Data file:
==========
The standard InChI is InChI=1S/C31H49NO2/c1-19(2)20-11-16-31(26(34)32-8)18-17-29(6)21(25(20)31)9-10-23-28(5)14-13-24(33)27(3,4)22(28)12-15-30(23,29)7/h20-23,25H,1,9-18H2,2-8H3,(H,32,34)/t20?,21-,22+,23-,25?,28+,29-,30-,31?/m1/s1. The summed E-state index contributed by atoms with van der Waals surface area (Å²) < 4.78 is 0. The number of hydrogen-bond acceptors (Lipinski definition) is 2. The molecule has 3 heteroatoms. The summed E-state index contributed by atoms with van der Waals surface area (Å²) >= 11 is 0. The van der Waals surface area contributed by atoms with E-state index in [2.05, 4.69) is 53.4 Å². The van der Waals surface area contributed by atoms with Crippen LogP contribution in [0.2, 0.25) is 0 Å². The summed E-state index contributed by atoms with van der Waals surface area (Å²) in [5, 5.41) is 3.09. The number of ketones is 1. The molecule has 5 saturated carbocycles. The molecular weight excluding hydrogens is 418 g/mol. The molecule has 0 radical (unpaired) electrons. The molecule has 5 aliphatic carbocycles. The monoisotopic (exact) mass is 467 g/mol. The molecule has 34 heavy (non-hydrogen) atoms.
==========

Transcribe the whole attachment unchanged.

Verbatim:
The standard InChI is InChI=1S/C31H49NO2/c1-19(2)20-11-16-31(26(34)32-8)18-17-29(6)21(25(20)31)9-10-23-28(5)14-13-24(33)27(3,4)22(28)12-15-30(23,29)7/h20-23,25H,1,9-18H2,2-8H3,(H,32,34)/t20?,21-,22+,23-,25?,28+,29-,30-,31?/m1/s1. The summed E-state index contributed by atoms with van der Waals surface area (Å²) < 4.78 is 0. The number of hydrogen-bond acceptors (Lipinski definition) is 2. The molecule has 3 heteroatoms. The summed E-state index contributed by atoms with van der Waals surface area (Å²) >= 11 is 0. The van der Waals surface area contributed by atoms with E-state index in [2.05, 4.69) is 53.4 Å². The van der Waals surface area contributed by atoms with Crippen LogP contribution in [0.2, 0.25) is 0 Å². The summed E-state index contributed by atoms with van der Waals surface area (Å²) in [5, 5.41) is 3.09. The number of ketones is 1. The molecule has 5 saturated carbocycles. The molecular weight excluding hydrogens is 418 g/mol. The molecule has 0 radical (unpaired) electrons. The molecule has 5 aliphatic carbocycles. The monoisotopic (exact) mass is 467 g/mol. The molecule has 34 heavy (non-hydrogen) atoms.